The Buchlov royal castle was built in the first half of the 13th century, but archaeological finds suggest that the area around Buchlov castle was settled in the oldest periods of civilization.
The first castle was created with two massive prismatic towers situated on opposite parts of a rocky plateau. A high palace on the southern part of the yard was built at the same time and it was surrounded by a wall. The second construction period occurred in the 1370s. Another tower was built and on the second floor of this tower there was a chapel that held the most valuable objects of early Gothic architecture of the day.
The chapel was destroyed and then abandoned when Hungarian king Matthias Corvinus captured the castle in the second half of the 15th century. It was replaced by two large rooms serving as store and depository. And although the castle was a permanent possession of a king until the 16th century, it was often given in pawn to aristocratic clans. Nobles of Cimburk owned it at the end of the 15th century. At that time a representative chivalric hall was built. In the year 1511 the castle was given to a private holder, and from the 16th to 18th century various Moravian clans changed its ownership. The most important were the nobles of Žerotín, Zástřizl and Petřvald families. Constructional work continued in Renaissance style. Some parts of the castle were added in baroque style. However, in 1701, the Buchlovice Castle was finished and in 1751 the owners, the Berchtold noble family, occupied it for more than two centuries.
A family museum was built in the castle thanks to the brothers Leopold Berchtold and Bedřich Berchtold. Leopold Berchtold, who was foreign minister of Austria-Hungary at the beginning of World War I. He was buried at Buchlau after his death in November 1942. In 1945, after the end of World War II, the castle was confiscated on the bases of Beneš decrees and became property of the Czechoslovak state. Later it was added to the list of national cultural monuments. Nowadays it is open to public, and many cultural programs are held each year.
Saint Barbara’s Chapel also called Barborka came into existence in the 13th century, and it was used as a funeral crypt for holders of a manor of Buchlov. Later it was rebuilt and finished in the year 1672. It is built in early baroque style on a cruciform plan with a central cupola. It is one kilometer away from Buchlov castle. Pilgrimage divine services are held to this day.References:
The Old Town Hall of Wrocław is one of the main landmarks of the city. The Old Town Hall's long history reflects developments that have taken place in the city since its initial construction. The town hall serves the city of Wroclaw and is used for civic and cultural events such as concerts held in its Great Hall. In addition, it houses a museum and a basement restaurant.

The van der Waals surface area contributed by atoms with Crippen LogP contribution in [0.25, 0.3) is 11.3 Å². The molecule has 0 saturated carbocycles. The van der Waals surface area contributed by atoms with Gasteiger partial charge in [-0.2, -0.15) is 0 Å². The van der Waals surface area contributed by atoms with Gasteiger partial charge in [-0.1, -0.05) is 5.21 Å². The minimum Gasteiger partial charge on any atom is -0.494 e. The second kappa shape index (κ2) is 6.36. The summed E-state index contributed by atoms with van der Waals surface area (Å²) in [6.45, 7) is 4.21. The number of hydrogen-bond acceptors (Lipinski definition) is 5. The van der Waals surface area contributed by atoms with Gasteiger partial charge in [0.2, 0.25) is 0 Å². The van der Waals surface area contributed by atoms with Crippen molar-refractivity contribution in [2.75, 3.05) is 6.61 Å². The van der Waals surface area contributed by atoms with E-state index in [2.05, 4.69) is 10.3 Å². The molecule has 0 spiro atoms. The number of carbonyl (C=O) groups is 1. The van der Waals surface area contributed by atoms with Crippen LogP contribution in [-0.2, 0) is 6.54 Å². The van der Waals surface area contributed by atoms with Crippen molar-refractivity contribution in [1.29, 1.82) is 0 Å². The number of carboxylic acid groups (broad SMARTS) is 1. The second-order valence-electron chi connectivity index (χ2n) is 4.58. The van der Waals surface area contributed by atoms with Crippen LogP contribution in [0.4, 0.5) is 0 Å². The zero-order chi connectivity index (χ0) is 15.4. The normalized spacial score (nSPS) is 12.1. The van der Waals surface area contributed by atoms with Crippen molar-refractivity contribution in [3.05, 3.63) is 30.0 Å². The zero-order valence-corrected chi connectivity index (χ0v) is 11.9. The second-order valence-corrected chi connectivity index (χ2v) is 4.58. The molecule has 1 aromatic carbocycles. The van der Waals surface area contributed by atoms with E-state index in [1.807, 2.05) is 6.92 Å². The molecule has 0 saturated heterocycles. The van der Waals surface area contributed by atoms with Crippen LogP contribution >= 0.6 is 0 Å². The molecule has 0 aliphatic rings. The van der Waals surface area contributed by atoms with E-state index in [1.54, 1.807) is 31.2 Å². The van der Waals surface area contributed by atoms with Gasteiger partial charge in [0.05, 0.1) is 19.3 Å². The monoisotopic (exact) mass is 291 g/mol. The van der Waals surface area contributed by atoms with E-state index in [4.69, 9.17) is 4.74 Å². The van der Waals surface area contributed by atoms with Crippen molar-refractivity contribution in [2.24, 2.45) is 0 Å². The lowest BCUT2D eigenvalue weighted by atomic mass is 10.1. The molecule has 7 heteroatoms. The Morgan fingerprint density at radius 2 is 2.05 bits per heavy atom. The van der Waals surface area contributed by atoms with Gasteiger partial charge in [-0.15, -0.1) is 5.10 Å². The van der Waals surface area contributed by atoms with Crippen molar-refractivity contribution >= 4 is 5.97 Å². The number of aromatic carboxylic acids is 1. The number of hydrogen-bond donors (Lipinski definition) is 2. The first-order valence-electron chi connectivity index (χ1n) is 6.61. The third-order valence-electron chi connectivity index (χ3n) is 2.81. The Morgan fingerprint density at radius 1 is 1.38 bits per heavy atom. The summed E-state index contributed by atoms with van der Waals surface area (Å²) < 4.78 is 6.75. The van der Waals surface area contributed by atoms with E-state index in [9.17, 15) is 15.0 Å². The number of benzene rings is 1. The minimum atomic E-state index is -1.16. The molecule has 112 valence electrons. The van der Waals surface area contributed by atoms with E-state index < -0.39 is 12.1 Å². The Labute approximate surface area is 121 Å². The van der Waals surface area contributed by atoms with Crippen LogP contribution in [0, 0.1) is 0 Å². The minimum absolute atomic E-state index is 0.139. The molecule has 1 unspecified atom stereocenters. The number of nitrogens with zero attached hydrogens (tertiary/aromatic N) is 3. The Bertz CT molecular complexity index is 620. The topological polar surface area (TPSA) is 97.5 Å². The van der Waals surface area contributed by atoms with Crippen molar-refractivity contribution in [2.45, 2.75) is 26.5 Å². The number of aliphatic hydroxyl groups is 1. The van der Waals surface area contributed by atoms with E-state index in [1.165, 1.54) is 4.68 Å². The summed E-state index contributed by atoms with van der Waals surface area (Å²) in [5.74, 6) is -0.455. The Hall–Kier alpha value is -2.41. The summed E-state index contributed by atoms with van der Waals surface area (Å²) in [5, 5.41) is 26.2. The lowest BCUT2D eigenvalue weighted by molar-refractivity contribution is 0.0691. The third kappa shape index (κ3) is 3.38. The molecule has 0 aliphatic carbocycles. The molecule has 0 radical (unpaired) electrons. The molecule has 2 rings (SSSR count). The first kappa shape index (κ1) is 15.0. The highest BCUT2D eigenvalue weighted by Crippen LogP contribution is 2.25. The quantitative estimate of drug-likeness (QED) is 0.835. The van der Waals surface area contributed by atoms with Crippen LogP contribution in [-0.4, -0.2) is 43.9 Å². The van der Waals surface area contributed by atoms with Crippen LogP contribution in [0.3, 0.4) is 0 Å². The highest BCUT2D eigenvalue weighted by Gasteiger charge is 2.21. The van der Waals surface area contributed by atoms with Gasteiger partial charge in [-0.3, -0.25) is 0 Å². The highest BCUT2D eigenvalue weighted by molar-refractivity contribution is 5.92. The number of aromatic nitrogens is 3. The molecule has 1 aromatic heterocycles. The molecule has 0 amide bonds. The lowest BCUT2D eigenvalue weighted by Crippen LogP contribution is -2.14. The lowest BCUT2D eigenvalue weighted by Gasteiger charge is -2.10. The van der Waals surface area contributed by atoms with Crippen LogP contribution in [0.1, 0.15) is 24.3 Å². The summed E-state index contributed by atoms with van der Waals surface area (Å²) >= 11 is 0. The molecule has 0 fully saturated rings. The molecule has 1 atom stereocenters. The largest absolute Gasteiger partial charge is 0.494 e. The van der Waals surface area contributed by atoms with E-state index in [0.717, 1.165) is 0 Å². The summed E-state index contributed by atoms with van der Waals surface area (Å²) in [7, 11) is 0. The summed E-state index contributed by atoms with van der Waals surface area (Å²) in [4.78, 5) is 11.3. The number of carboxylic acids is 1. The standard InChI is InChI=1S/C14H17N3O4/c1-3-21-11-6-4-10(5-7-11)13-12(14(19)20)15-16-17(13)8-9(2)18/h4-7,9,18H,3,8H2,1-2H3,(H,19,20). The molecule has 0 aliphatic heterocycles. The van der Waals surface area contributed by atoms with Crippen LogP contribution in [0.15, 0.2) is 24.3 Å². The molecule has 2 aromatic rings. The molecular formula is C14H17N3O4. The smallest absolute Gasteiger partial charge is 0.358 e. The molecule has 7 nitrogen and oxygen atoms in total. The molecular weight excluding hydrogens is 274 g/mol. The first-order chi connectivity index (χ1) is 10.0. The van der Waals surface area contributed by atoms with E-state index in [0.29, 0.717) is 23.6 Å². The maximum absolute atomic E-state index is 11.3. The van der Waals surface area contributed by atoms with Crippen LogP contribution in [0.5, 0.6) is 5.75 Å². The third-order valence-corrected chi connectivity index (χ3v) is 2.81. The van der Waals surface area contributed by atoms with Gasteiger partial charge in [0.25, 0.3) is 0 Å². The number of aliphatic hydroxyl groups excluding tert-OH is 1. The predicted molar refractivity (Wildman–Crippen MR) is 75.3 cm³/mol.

The town hall was developed over a period of about 250 years, from the end of 13th century to the middle of 16th century. The structure and floor plan changed over this extended period in response to the changing needs of the city. The exact date of the initial construction is not known. However, between 1299 and 1301 a single-storey structure with cellars and a tower called the consistory was built. The oldest parts of the current building, the Burghers’ Hall and the lower floors of the tower, may date to this time. In these early days the primary purpose of the building was trade rather than civic administration activities.
Between 1328 and 1333 an upper storey was added to include the Council room and the Aldermen’s room. Expansion continued during the 14th century with the addition of extra rooms, most notably the Court room. The building became a key location for the city’s commercial and administrative functions.
The 15th and 16th centuries were times of prosperity for Wroclaw as was reflected in the rapid development of the building during that period. The construction program gathered momentum, particularly from 1470 to 1510, when several rooms were added. The Burghers’ Hall was re-vaulted to take on its current shape, and the upper story began to take shape with the development of the Great Hall and the addition of the Treasury and Little Treasury.
Further innovations during the 16th century included the addition of the city’s Coat of arms (1536), and the rebuilding of the upper part of the tower (1558–59). This was the final stage of the main building program. By 1560, the major features of today’s Stray Rates were established.
The second half of the 17th century was a period of decline for the city, and this decline was reflected in the Stray Rates. Perhaps by way of compensation, efforts were made to enrich the interior decorations of the hall. In 1741, Wroclaw became a part of Prussia, and the power of the City diminished. Much of the Stray Rates was allocated to administering justice.
During the 19th century there were two major changes. The courts moved to a separate building, and the Rates became the site of the city council and supporting functions. There was also a major program of renovation because the building had been neglected and was covered with creeping vines. The town hall now has several en-Gothic features including some sculptural decoration from this period.
In the early years of the 20th century improvements continued with various repair work and the addition of the Little Bear statue in 1902. During the 1930s, the official role of the Rates was reduced and it was converted into a museum. By the end of World War II Town Hall suffered minor damage, such as aerial bomb pierced the roof (but not exploded) and some sculptural elements were lost. Restoration work began in the 1950s following a period of research, and this conservation effort continued throughout the 20th century. It included refurbishment of the clock on the east facade.